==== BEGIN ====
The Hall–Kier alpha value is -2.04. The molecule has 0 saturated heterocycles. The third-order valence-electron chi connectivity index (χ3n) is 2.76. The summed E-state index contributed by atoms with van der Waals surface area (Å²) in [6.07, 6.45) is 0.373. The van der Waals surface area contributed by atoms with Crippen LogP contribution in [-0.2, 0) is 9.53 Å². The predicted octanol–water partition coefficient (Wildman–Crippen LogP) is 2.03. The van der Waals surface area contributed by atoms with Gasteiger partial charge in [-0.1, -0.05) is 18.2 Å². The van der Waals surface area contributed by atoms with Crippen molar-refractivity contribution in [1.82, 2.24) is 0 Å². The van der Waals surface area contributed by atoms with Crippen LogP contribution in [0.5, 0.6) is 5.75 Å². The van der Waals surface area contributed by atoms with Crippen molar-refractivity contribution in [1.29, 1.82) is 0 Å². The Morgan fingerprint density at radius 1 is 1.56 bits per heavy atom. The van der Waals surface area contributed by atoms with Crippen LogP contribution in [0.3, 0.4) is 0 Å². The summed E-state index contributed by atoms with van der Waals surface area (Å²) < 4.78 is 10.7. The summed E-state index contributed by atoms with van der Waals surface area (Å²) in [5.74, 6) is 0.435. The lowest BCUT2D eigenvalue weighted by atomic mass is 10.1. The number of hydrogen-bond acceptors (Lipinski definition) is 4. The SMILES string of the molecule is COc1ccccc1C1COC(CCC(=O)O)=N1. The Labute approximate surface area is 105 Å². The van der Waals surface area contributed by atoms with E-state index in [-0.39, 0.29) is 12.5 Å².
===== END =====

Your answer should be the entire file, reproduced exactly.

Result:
The Hall–Kier alpha value is -2.04. The molecule has 0 saturated heterocycles. The third-order valence-electron chi connectivity index (χ3n) is 2.76. The summed E-state index contributed by atoms with van der Waals surface area (Å²) in [6.07, 6.45) is 0.373. The van der Waals surface area contributed by atoms with Crippen LogP contribution in [-0.2, 0) is 9.53 Å². The predicted octanol–water partition coefficient (Wildman–Crippen LogP) is 2.03. The van der Waals surface area contributed by atoms with Gasteiger partial charge in [-0.1, -0.05) is 18.2 Å². The van der Waals surface area contributed by atoms with Crippen molar-refractivity contribution in [1.82, 2.24) is 0 Å². The van der Waals surface area contributed by atoms with Crippen LogP contribution in [0.5, 0.6) is 5.75 Å². The van der Waals surface area contributed by atoms with Crippen molar-refractivity contribution in [1.29, 1.82) is 0 Å². The Morgan fingerprint density at radius 1 is 1.56 bits per heavy atom. The van der Waals surface area contributed by atoms with Crippen LogP contribution in [0.3, 0.4) is 0 Å². The summed E-state index contributed by atoms with van der Waals surface area (Å²) < 4.78 is 10.7. The summed E-state index contributed by atoms with van der Waals surface area (Å²) in [5.74, 6) is 0.435. The lowest BCUT2D eigenvalue weighted by atomic mass is 10.1. The number of hydrogen-bond acceptors (Lipinski definition) is 4. The SMILES string of the molecule is COc1ccccc1C1COC(CCC(=O)O)=N1. The Labute approximate surface area is 105 Å². The van der Waals surface area contributed by atoms with E-state index in [-0.39, 0.29) is 12.5 Å².